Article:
The right way to deal with ’email bankruptcy’ – Don’t be misled by tech industry figures deleting all their unread emails: at best it’s a temporary solution to “email overload”. The real answer is to change the way you process email.
Spotify wants to recommend music based on users’ heartbeats – Personalization and recommendations are a staple of many services, particularly music services that aim to provide their users with music they want before they know they want it. Spotify could be boosting that idea in the future with a recommendation system that dishes up music based on the user’s current heart rate, ensuring there are some tracks at hand for every occasion.
Tech Finds Its Voice: The Future of Virtual Assistants – Someday, just about anything and everything will have a brain of some kind. While many of these devices are getting a brain, many have yet to find their voice. Which brings me to what I think is a fascinating question: What happens when our smart devices get not just a mind, but a voice?
CameraBag 2.5 – Nevercenter’s CameraBag 2.5 is like having dozens of films and cameras from different eras sitting on the desk to choose at will. Versatile and historical, this Mac image editing and filtering desktop app offers an overwhelming number of options for both fixing and stylizing the look of your photos. Any single or combination of settings will have a profound effect on your image, and the app’s flexibility lets you experiment endlessly and nondestructively with a few clicks.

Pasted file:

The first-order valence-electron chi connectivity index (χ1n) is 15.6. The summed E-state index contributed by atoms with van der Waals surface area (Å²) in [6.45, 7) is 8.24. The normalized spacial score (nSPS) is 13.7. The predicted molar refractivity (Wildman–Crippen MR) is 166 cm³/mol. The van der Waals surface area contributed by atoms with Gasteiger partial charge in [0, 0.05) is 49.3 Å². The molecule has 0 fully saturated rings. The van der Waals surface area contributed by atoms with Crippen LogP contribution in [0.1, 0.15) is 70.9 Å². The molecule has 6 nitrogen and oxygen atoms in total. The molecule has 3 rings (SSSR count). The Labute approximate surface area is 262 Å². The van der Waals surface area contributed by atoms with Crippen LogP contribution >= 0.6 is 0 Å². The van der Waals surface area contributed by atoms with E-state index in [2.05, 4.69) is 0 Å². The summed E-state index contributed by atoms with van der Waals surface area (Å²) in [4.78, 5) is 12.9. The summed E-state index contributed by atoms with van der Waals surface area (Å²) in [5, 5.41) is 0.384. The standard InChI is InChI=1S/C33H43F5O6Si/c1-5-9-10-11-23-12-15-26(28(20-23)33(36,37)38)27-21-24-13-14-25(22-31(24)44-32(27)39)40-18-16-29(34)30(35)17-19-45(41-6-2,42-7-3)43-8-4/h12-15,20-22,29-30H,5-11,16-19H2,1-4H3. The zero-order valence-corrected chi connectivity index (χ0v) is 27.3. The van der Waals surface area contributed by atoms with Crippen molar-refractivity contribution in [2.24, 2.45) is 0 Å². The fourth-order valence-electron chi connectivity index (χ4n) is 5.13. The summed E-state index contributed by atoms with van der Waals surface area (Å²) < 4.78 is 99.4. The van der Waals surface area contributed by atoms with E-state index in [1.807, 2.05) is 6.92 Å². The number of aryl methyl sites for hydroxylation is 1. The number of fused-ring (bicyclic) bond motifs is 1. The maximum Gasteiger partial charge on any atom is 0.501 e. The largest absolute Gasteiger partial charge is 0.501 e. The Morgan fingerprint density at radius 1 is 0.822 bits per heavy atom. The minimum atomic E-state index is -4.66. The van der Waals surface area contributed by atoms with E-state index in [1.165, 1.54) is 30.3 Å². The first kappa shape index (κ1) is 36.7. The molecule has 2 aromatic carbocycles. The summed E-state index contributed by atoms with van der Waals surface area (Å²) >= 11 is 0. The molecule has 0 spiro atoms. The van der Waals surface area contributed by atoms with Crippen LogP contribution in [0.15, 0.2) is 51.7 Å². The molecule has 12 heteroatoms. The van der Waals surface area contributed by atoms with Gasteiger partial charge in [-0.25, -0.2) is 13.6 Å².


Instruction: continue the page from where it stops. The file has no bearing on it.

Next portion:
TV subscriptions drop as video streaming services rise – Streaming services, like Netflix, Amazon Prime, and Hulu, have grown 4 percent over the last two years, while TV channel subscriptions have declined by 6 percent.
Target data breach part of broader organized attack against retailers – The Wall Street Journal, citing a confidential U.S. government report, reported that the hackers that went after Target spoke in Russian and the attacks were part of a broader effort. Target first reported that 40 million credit and debit card accounts had been compromised. In a follow-up, Target said that 70 million people may have had their personal data compromised.
Officials: Two people used fake credit cards linked to Target data breach – Two Mexican nationals have been arrested in Texas after they allegedly attempted to enter the U.S. with fraudulent credit cards that could be tied to the massive Target data breach.
EE BrightBox routers can be hacked by simple copy/paste operation – BrightBox routers supplied by UK telco EE as standard kit to its broadband and fibre customers are riddled with security shortcomings that make the devices hackable, a UK security researcher warns. Scott Helme warns that security vulnerabilities expose WPA encryption keys, passwords and ISP user credentials. Hackers might also have the ability to change a router’s DNS settings in order to intercept a target’s internet traffic.